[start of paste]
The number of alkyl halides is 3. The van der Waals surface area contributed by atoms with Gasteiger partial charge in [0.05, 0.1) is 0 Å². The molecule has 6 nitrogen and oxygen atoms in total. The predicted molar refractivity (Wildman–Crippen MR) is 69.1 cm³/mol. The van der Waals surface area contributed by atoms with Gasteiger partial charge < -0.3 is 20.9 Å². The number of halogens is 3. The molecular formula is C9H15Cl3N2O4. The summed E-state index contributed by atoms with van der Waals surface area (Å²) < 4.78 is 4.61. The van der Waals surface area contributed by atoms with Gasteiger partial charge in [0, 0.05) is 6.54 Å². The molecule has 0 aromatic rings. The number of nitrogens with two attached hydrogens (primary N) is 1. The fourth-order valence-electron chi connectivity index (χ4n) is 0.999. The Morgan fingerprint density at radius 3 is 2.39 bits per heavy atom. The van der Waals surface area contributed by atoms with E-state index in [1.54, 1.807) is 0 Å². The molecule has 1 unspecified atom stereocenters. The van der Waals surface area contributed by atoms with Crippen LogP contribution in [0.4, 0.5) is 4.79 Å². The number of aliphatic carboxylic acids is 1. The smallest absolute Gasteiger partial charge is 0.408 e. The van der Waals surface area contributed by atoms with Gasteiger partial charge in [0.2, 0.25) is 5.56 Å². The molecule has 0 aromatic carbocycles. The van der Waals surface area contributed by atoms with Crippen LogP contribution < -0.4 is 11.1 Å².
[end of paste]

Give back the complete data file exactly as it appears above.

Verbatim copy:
The number of alkyl halides is 3. The van der Waals surface area contributed by atoms with Gasteiger partial charge in [0.05, 0.1) is 0 Å². The molecule has 6 nitrogen and oxygen atoms in total. The predicted molar refractivity (Wildman–Crippen MR) is 69.1 cm³/mol. The van der Waals surface area contributed by atoms with Gasteiger partial charge < -0.3 is 20.9 Å². The number of halogens is 3. The molecular formula is C9H15Cl3N2O4. The summed E-state index contributed by atoms with van der Waals surface area (Å²) < 4.78 is 4.61. The van der Waals surface area contributed by atoms with Gasteiger partial charge in [0, 0.05) is 6.54 Å². The molecule has 0 aromatic rings. The number of nitrogens with two attached hydrogens (primary N) is 1. The fourth-order valence-electron chi connectivity index (χ4n) is 0.999. The Morgan fingerprint density at radius 3 is 2.39 bits per heavy atom. The van der Waals surface area contributed by atoms with E-state index in [1.54, 1.807) is 0 Å². The molecule has 1 unspecified atom stereocenters. The van der Waals surface area contributed by atoms with Crippen LogP contribution in [0.4, 0.5) is 4.79 Å². The number of aliphatic carboxylic acids is 1. The smallest absolute Gasteiger partial charge is 0.408 e. The van der Waals surface area contributed by atoms with Gasteiger partial charge in [0.2, 0.25) is 5.56 Å². The molecule has 0 aromatic carbocycles. The van der Waals surface area contributed by atoms with Crippen LogP contribution < -0.4 is 11.1 Å².